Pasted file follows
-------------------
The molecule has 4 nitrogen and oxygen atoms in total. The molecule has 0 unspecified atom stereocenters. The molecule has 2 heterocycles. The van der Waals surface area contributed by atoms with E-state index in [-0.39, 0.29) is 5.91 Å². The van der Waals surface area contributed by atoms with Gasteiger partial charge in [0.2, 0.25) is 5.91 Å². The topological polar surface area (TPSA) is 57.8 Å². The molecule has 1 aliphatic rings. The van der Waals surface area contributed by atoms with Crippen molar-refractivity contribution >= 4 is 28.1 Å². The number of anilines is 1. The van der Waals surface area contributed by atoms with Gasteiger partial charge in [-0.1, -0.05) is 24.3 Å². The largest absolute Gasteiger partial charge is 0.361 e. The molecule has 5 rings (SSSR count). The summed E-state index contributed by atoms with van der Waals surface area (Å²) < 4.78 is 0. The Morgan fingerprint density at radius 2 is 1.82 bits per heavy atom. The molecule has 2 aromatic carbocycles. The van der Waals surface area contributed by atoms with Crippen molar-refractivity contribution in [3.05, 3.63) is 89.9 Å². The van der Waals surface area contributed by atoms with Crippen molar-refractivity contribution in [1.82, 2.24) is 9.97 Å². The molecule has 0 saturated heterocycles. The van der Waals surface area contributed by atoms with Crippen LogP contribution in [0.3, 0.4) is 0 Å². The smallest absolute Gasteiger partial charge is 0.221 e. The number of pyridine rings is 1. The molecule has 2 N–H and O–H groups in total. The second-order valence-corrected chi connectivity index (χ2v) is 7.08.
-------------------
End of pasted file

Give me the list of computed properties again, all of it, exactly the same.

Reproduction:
The molecule has 4 nitrogen and oxygen atoms in total. The molecule has 0 unspecified atom stereocenters. The molecule has 2 heterocycles. The van der Waals surface area contributed by atoms with E-state index in [-0.39, 0.29) is 5.91 Å². The van der Waals surface area contributed by atoms with Gasteiger partial charge in [0.2, 0.25) is 5.91 Å². The topological polar surface area (TPSA) is 57.8 Å². The molecule has 1 aliphatic rings. The van der Waals surface area contributed by atoms with Crippen molar-refractivity contribution >= 4 is 28.1 Å². The number of anilines is 1. The van der Waals surface area contributed by atoms with Gasteiger partial charge in [-0.1, -0.05) is 24.3 Å². The largest absolute Gasteiger partial charge is 0.361 e. The molecule has 5 rings (SSSR count). The summed E-state index contributed by atoms with van der Waals surface area (Å²) < 4.78 is 0. The Morgan fingerprint density at radius 2 is 1.82 bits per heavy atom. The molecule has 2 aromatic carbocycles. The van der Waals surface area contributed by atoms with Crippen molar-refractivity contribution in [3.05, 3.63) is 89.9 Å². The van der Waals surface area contributed by atoms with Crippen molar-refractivity contribution in [1.82, 2.24) is 9.97 Å². The molecule has 0 saturated heterocycles. The van der Waals surface area contributed by atoms with Crippen LogP contribution in [0.3, 0.4) is 0 Å². The smallest absolute Gasteiger partial charge is 0.221 e. The number of pyridine rings is 1. The molecule has 2 N–H and O–H groups in total. The second-order valence-corrected chi connectivity index (χ2v) is 7.08.